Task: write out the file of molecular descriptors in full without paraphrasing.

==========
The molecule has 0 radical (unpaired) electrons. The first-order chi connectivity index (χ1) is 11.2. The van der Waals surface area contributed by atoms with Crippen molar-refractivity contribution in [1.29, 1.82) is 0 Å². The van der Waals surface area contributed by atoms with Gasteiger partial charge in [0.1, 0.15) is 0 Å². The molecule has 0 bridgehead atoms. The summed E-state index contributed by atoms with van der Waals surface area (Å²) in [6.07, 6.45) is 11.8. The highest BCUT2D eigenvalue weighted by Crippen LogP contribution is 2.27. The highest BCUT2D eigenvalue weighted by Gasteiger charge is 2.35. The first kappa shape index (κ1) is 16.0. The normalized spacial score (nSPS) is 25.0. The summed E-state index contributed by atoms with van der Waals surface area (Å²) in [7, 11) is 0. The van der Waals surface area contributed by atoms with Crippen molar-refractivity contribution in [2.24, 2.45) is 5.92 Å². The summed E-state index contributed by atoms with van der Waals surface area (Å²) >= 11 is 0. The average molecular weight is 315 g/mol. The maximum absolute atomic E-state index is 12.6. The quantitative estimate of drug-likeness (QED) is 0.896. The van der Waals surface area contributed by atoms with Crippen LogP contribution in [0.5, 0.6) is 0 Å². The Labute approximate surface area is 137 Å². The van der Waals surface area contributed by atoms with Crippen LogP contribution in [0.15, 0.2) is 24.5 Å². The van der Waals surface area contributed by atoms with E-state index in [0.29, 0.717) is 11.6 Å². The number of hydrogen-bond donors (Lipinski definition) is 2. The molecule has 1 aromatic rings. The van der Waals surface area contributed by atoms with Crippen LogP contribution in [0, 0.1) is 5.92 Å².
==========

The molecule has 0 radical (unpaired) electrons. The first-order chi connectivity index (χ1) is 11.2. The van der Waals surface area contributed by atoms with Crippen molar-refractivity contribution in [1.29, 1.82) is 0 Å². The van der Waals surface area contributed by atoms with Gasteiger partial charge in [0.1, 0.15) is 0 Å². The molecule has 0 bridgehead atoms. The summed E-state index contributed by atoms with van der Waals surface area (Å²) in [6.07, 6.45) is 11.8. The highest BCUT2D eigenvalue weighted by Crippen LogP contribution is 2.27. The highest BCUT2D eigenvalue weighted by Gasteiger charge is 2.35. The first kappa shape index (κ1) is 16.0. The normalized spacial score (nSPS) is 25.0. The summed E-state index contributed by atoms with van der Waals surface area (Å²) in [7, 11) is 0. The van der Waals surface area contributed by atoms with Crippen molar-refractivity contribution in [2.24, 2.45) is 5.92 Å². The summed E-state index contributed by atoms with van der Waals surface area (Å²) >= 11 is 0. The average molecular weight is 315 g/mol. The maximum absolute atomic E-state index is 12.6. The quantitative estimate of drug-likeness (QED) is 0.896. The van der Waals surface area contributed by atoms with Crippen LogP contribution in [0.5, 0.6) is 0 Å². The Labute approximate surface area is 137 Å². The van der Waals surface area contributed by atoms with Crippen LogP contribution in [0.15, 0.2) is 24.5 Å². The van der Waals surface area contributed by atoms with E-state index in [0.29, 0.717) is 11.6 Å². The number of hydrogen-bond donors (Lipinski definition) is 2. The molecule has 1 aromatic rings. The van der Waals surface area contributed by atoms with Crippen LogP contribution in [0, 0.1) is 5.92 Å².